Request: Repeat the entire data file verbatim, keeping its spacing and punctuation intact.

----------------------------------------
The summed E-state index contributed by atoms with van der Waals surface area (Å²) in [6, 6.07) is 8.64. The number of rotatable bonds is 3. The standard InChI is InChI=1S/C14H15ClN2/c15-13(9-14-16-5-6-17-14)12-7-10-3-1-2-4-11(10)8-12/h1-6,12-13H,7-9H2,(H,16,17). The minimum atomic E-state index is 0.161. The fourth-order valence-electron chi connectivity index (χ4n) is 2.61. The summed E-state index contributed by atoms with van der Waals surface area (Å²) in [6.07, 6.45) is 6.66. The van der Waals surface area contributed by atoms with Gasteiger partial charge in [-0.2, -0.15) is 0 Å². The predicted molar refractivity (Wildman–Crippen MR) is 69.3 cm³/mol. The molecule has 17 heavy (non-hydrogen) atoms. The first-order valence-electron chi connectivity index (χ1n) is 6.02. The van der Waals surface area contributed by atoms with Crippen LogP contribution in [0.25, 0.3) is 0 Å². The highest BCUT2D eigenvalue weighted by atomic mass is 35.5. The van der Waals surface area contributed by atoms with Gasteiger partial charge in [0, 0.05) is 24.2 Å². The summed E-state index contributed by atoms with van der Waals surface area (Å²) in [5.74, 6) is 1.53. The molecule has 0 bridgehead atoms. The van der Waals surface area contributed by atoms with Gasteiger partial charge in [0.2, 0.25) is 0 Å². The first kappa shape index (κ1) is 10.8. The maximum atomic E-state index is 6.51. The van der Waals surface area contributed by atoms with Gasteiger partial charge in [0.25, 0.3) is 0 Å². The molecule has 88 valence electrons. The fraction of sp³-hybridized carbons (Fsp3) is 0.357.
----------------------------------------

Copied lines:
The summed E-state index contributed by atoms with van der Waals surface area (Å²) in [6, 6.07) is 8.64. The number of rotatable bonds is 3. The standard InChI is InChI=1S/C14H15ClN2/c15-13(9-14-16-5-6-17-14)12-7-10-3-1-2-4-11(10)8-12/h1-6,12-13H,7-9H2,(H,16,17). The minimum atomic E-state index is 0.161. The fourth-order valence-electron chi connectivity index (χ4n) is 2.61. The summed E-state index contributed by atoms with van der Waals surface area (Å²) in [6.07, 6.45) is 6.66. The van der Waals surface area contributed by atoms with Gasteiger partial charge in [-0.2, -0.15) is 0 Å². The predicted molar refractivity (Wildman–Crippen MR) is 69.3 cm³/mol. The molecule has 17 heavy (non-hydrogen) atoms. The first-order valence-electron chi connectivity index (χ1n) is 6.02. The van der Waals surface area contributed by atoms with Crippen LogP contribution in [0.25, 0.3) is 0 Å². The highest BCUT2D eigenvalue weighted by atomic mass is 35.5. The van der Waals surface area contributed by atoms with Gasteiger partial charge in [0, 0.05) is 24.2 Å². The summed E-state index contributed by atoms with van der Waals surface area (Å²) in [5.74, 6) is 1.53. The molecule has 0 bridgehead atoms. The van der Waals surface area contributed by atoms with Gasteiger partial charge in [0.2, 0.25) is 0 Å². The first kappa shape index (κ1) is 10.8. The maximum atomic E-state index is 6.51. The van der Waals surface area contributed by atoms with Gasteiger partial charge in [0.25, 0.3) is 0 Å². The molecule has 88 valence electrons. The fraction of sp³-hybridized carbons (Fsp3) is 0.357.